Car maker Ford has ended its relationship with the climate-denial lobbyist group ALEC, the Guardian reports, joining tech companies like Google, Facebook, eBay, and Yelp, as well as the energy companies like Shell and BP in distancing themselves from the Koch-funded network.
A company spokesman told the watchdog group Center for Media and Democracy “we will not be participating in ALEC in 2016,” citing its “annual budget review.” CMD uncovered Ford’s financial ties to ALEC in November.
“Ford appeared to be very happy to quietly fund ALEC when its membership was secret, but now that the relationship has become public it has become a liability,” Nick Surgey, CMD’s director of research, told the Guardian.
The issue is that Ford wants consumers to believe that it prioritizes environmental sustainability, while ALEC aggressively pursues a legislative agenda that would limit environmental regulations on big businesses. From the Guardian:
Part of the group’s anti-green agenda was to agitate to make it more difficult for homeowners to install solar panels. Several of its model bills aim to block federal efforts by the Environmental Protection Agency to cut back on emissions from energy creation under the Clean Power Plan.
In its model bill on research on climate change, Alec says that “human activity has and will continue to alter the atmosphere of the planet” and that such activity may lead to warming of the planetary temperature. But it goes on to suggest that “such activity may lead to deleterious, neutral, or possibly beneficial climatic changes”.
Even more contentiously, the lobby group goes on to state that “a great deal of scientific uncertainty surrounds the nature of these prospective changes, and the cost of regulation to inhibit such changes may lead to great economic dislocation”.
Realizing such an expansive agenda isn’t cheap—this is where Charles and David Koch come in . From the Nation’s investigative series picking apart ALEC’s funding:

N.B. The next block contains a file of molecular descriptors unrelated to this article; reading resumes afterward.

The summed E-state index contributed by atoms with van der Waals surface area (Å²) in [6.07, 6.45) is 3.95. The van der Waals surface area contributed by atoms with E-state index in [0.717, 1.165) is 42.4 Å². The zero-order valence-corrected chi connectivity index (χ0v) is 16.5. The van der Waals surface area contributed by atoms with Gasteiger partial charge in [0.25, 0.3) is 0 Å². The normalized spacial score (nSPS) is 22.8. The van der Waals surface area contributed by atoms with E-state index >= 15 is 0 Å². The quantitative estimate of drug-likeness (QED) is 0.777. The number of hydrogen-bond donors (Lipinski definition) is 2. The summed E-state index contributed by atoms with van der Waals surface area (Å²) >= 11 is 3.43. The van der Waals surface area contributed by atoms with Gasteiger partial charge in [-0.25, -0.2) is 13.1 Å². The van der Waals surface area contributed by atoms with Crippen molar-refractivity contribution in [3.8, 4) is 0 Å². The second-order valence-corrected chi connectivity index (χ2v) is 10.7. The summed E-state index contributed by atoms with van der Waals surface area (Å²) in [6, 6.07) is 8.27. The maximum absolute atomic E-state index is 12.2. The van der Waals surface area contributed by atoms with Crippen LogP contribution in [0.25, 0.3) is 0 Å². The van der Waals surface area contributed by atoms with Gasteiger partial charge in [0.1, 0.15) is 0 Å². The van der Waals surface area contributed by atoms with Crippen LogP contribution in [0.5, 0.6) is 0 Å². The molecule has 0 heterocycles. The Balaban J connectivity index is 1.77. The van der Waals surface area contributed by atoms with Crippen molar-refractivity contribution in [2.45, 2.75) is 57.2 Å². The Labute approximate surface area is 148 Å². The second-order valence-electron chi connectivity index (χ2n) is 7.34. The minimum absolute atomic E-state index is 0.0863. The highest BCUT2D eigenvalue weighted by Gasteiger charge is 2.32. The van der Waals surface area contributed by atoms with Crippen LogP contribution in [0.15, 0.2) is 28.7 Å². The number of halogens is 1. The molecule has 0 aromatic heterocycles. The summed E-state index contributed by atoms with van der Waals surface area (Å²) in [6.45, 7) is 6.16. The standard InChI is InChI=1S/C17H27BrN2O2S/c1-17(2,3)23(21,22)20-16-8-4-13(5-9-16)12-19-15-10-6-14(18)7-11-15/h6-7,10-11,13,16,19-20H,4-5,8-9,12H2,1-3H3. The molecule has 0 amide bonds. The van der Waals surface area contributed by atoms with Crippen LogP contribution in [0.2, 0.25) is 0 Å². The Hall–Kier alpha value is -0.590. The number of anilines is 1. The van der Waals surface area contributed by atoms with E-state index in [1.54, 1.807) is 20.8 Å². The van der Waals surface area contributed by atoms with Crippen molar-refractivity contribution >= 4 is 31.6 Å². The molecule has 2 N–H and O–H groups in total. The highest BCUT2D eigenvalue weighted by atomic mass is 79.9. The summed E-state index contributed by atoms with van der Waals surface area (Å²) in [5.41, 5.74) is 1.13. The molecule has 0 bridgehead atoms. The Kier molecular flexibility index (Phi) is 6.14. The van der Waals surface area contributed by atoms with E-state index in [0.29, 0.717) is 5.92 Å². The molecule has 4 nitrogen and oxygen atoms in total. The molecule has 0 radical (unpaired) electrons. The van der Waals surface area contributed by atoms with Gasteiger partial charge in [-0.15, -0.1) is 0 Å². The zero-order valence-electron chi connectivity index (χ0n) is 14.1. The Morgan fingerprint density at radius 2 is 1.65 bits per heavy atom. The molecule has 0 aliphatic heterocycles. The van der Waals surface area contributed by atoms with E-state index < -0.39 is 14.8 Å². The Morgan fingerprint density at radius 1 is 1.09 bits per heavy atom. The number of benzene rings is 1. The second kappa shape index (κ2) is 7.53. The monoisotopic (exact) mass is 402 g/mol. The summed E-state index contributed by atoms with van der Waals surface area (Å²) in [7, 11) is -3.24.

No one knows how much the Kochs have given ALEC in total, but the amount likely exceeds $1 million—not including a half-million loaned to ALEC when the group was floundering. ALEC gave the Kochs its Adam Smith Free Enterprise Award, and Koch Industries has been one of the select members of ALEC’s corporate board for almost twenty years. The company’s top lobbyist was once ALEC’s chairman. As a result, the Kochs have shaped legislation touching every state in the country. Like ideological venture capitalists, the Kochs have used ALEC as a way to invest in radical ideas and fertilize them with tons of cash.
Take environmental protections. The Kochs have a penchant for paying their way out of serious violations and coming out ahead. Helped by Koch Industries’ lobbying efforts, one of the first measures George W. Bush signed into law as governor of Texas was an ALEC model bill giving corporations immunity from penalties if they tell regulators about their own violation of environmental rules. Dozens of other ALEC bills would limit environmental regulations or litigation in ways that would benefit Koch.
A spokesman for ALEC, Wilhelm Meierling, told the Guardian that Ford’s departure is offset by the introduction of 30 new private sector members: “It’s an exciting time to be at Alec, with private sector growth in a variety of sectors including renewable energy.”